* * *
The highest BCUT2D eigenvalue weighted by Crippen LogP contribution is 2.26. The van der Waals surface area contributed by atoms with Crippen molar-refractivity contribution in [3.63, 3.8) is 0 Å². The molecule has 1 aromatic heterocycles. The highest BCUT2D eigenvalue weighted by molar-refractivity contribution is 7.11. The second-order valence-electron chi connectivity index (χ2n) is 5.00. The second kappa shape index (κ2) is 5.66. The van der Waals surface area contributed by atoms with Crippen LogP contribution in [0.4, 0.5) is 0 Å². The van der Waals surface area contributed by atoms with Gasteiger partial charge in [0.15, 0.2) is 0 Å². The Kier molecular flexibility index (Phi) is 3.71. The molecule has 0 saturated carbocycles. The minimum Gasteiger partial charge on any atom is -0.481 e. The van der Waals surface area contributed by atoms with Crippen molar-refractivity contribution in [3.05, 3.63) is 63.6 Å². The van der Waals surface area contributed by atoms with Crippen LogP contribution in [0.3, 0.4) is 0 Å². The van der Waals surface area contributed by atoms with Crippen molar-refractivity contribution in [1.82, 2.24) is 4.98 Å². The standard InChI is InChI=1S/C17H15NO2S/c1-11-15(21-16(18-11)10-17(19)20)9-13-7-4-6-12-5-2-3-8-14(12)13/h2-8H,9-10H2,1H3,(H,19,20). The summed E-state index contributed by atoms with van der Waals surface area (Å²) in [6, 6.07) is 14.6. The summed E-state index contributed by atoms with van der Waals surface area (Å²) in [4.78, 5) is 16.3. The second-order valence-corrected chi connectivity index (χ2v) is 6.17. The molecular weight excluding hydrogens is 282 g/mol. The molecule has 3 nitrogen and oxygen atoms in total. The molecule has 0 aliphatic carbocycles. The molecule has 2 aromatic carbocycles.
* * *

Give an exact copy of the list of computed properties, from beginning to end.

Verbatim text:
The highest BCUT2D eigenvalue weighted by Crippen LogP contribution is 2.26. The van der Waals surface area contributed by atoms with Crippen molar-refractivity contribution in [3.63, 3.8) is 0 Å². The molecule has 1 aromatic heterocycles. The highest BCUT2D eigenvalue weighted by molar-refractivity contribution is 7.11. The second-order valence-electron chi connectivity index (χ2n) is 5.00. The second kappa shape index (κ2) is 5.66. The van der Waals surface area contributed by atoms with Crippen LogP contribution in [0.4, 0.5) is 0 Å². The van der Waals surface area contributed by atoms with Gasteiger partial charge in [0.15, 0.2) is 0 Å². The Kier molecular flexibility index (Phi) is 3.71. The molecule has 0 saturated carbocycles. The minimum Gasteiger partial charge on any atom is -0.481 e. The van der Waals surface area contributed by atoms with Crippen molar-refractivity contribution in [3.05, 3.63) is 63.6 Å². The van der Waals surface area contributed by atoms with Crippen LogP contribution in [0.3, 0.4) is 0 Å². The van der Waals surface area contributed by atoms with Crippen molar-refractivity contribution in [1.82, 2.24) is 4.98 Å². The standard InChI is InChI=1S/C17H15NO2S/c1-11-15(21-16(18-11)10-17(19)20)9-13-7-4-6-12-5-2-3-8-14(12)13/h2-8H,9-10H2,1H3,(H,19,20). The summed E-state index contributed by atoms with van der Waals surface area (Å²) in [6, 6.07) is 14.6. The summed E-state index contributed by atoms with van der Waals surface area (Å²) in [4.78, 5) is 16.3. The second-order valence-corrected chi connectivity index (χ2v) is 6.17. The molecular weight excluding hydrogens is 282 g/mol. The molecule has 3 nitrogen and oxygen atoms in total. The molecule has 0 aliphatic carbocycles. The molecule has 2 aromatic carbocycles.